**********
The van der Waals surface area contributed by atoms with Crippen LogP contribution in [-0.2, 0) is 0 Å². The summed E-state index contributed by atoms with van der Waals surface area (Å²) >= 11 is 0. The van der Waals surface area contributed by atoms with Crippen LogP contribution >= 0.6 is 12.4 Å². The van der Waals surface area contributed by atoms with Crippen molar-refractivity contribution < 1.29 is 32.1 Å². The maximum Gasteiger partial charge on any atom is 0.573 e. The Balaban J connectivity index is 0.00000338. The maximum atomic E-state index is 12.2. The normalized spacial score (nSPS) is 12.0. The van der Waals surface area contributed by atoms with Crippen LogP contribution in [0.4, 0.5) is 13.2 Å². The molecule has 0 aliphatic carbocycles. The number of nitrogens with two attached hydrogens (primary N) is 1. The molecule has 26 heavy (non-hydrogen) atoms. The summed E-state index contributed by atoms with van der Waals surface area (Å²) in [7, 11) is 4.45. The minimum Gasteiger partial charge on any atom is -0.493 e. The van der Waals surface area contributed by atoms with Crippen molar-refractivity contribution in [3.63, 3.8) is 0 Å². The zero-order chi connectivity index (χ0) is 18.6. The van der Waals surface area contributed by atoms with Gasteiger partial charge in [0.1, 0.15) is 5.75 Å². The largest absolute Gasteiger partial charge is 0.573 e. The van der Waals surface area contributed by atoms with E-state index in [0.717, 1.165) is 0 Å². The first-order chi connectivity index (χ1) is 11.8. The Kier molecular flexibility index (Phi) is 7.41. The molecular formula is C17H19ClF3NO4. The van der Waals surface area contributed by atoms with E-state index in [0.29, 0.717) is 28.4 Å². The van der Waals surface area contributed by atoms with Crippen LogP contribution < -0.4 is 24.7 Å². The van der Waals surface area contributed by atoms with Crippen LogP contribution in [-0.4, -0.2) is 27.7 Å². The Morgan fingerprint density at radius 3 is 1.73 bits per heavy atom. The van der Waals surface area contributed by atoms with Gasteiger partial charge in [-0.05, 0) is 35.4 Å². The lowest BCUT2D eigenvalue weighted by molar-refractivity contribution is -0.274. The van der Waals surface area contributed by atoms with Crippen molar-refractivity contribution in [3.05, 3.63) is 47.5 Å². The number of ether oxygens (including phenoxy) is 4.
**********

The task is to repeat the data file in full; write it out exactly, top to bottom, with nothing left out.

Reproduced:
The van der Waals surface area contributed by atoms with Crippen LogP contribution in [-0.2, 0) is 0 Å². The summed E-state index contributed by atoms with van der Waals surface area (Å²) >= 11 is 0. The van der Waals surface area contributed by atoms with Crippen LogP contribution >= 0.6 is 12.4 Å². The van der Waals surface area contributed by atoms with Crippen molar-refractivity contribution < 1.29 is 32.1 Å². The maximum Gasteiger partial charge on any atom is 0.573 e. The Balaban J connectivity index is 0.00000338. The maximum atomic E-state index is 12.2. The normalized spacial score (nSPS) is 12.0. The van der Waals surface area contributed by atoms with Crippen LogP contribution in [0.4, 0.5) is 13.2 Å². The molecule has 0 aliphatic carbocycles. The number of nitrogens with two attached hydrogens (primary N) is 1. The molecule has 26 heavy (non-hydrogen) atoms. The summed E-state index contributed by atoms with van der Waals surface area (Å²) in [7, 11) is 4.45. The minimum Gasteiger partial charge on any atom is -0.493 e. The van der Waals surface area contributed by atoms with Crippen molar-refractivity contribution in [3.63, 3.8) is 0 Å². The zero-order chi connectivity index (χ0) is 18.6. The van der Waals surface area contributed by atoms with Gasteiger partial charge in [0.1, 0.15) is 5.75 Å². The largest absolute Gasteiger partial charge is 0.573 e. The van der Waals surface area contributed by atoms with E-state index in [0.717, 1.165) is 0 Å². The first-order chi connectivity index (χ1) is 11.8. The Kier molecular flexibility index (Phi) is 7.41. The molecular formula is C17H19ClF3NO4. The van der Waals surface area contributed by atoms with E-state index in [0.29, 0.717) is 28.4 Å². The van der Waals surface area contributed by atoms with Crippen LogP contribution < -0.4 is 24.7 Å². The van der Waals surface area contributed by atoms with Crippen LogP contribution in [-0.4, -0.2) is 27.7 Å². The Morgan fingerprint density at radius 3 is 1.73 bits per heavy atom. The van der Waals surface area contributed by atoms with Gasteiger partial charge in [-0.05, 0) is 35.4 Å². The lowest BCUT2D eigenvalue weighted by molar-refractivity contribution is -0.274. The van der Waals surface area contributed by atoms with Crippen molar-refractivity contribution in [3.05, 3.63) is 47.5 Å². The number of ether oxygens (including phenoxy) is 4.